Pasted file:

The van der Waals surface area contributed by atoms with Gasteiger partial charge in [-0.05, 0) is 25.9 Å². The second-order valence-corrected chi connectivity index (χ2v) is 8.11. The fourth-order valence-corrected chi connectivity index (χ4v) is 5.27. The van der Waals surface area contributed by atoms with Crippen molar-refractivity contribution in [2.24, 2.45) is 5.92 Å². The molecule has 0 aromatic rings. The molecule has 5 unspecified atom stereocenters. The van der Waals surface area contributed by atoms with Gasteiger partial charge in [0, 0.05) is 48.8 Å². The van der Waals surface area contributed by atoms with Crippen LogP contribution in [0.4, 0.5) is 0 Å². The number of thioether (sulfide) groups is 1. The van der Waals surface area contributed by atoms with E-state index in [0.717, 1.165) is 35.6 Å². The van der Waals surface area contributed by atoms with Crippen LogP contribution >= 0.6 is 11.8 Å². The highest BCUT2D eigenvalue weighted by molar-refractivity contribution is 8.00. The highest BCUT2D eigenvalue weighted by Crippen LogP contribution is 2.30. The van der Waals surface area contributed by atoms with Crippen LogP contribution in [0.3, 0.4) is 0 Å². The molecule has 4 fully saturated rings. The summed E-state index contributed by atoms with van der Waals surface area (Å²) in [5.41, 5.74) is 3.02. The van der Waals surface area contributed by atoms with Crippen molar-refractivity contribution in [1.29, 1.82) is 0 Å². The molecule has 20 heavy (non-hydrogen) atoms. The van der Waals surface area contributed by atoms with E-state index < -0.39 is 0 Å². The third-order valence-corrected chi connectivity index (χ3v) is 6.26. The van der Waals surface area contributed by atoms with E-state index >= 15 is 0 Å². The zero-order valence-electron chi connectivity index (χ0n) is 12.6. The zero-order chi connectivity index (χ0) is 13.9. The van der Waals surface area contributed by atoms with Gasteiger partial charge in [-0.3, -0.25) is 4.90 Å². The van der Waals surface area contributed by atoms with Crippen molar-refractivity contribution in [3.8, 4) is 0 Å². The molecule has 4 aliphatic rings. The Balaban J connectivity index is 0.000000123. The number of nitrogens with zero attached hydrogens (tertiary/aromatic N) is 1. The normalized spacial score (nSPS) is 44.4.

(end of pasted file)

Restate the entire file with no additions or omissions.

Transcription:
The van der Waals surface area contributed by atoms with Gasteiger partial charge in [-0.05, 0) is 25.9 Å². The second-order valence-corrected chi connectivity index (χ2v) is 8.11. The fourth-order valence-corrected chi connectivity index (χ4v) is 5.27. The van der Waals surface area contributed by atoms with Crippen molar-refractivity contribution in [2.24, 2.45) is 5.92 Å². The molecule has 0 aromatic rings. The molecule has 5 unspecified atom stereocenters. The van der Waals surface area contributed by atoms with Gasteiger partial charge in [0, 0.05) is 48.8 Å². The van der Waals surface area contributed by atoms with Crippen LogP contribution in [0.4, 0.5) is 0 Å². The number of thioether (sulfide) groups is 1. The van der Waals surface area contributed by atoms with E-state index in [0.717, 1.165) is 35.6 Å². The van der Waals surface area contributed by atoms with Crippen LogP contribution >= 0.6 is 11.8 Å². The highest BCUT2D eigenvalue weighted by molar-refractivity contribution is 8.00. The highest BCUT2D eigenvalue weighted by Crippen LogP contribution is 2.30. The van der Waals surface area contributed by atoms with Crippen LogP contribution in [0.3, 0.4) is 0 Å². The molecule has 4 fully saturated rings. The summed E-state index contributed by atoms with van der Waals surface area (Å²) in [5.41, 5.74) is 3.02. The van der Waals surface area contributed by atoms with Crippen molar-refractivity contribution in [1.29, 1.82) is 0 Å². The molecule has 20 heavy (non-hydrogen) atoms. The van der Waals surface area contributed by atoms with E-state index < -0.39 is 0 Å². The third-order valence-corrected chi connectivity index (χ3v) is 6.26. The van der Waals surface area contributed by atoms with E-state index >= 15 is 0 Å². The zero-order valence-electron chi connectivity index (χ0n) is 12.6. The zero-order chi connectivity index (χ0) is 13.9. The van der Waals surface area contributed by atoms with Gasteiger partial charge in [-0.3, -0.25) is 4.90 Å². The van der Waals surface area contributed by atoms with Crippen molar-refractivity contribution in [3.8, 4) is 0 Å². The molecule has 4 aliphatic rings. The Balaban J connectivity index is 0.000000123. The number of nitrogens with zero attached hydrogens (tertiary/aromatic N) is 1. The normalized spacial score (nSPS) is 44.4.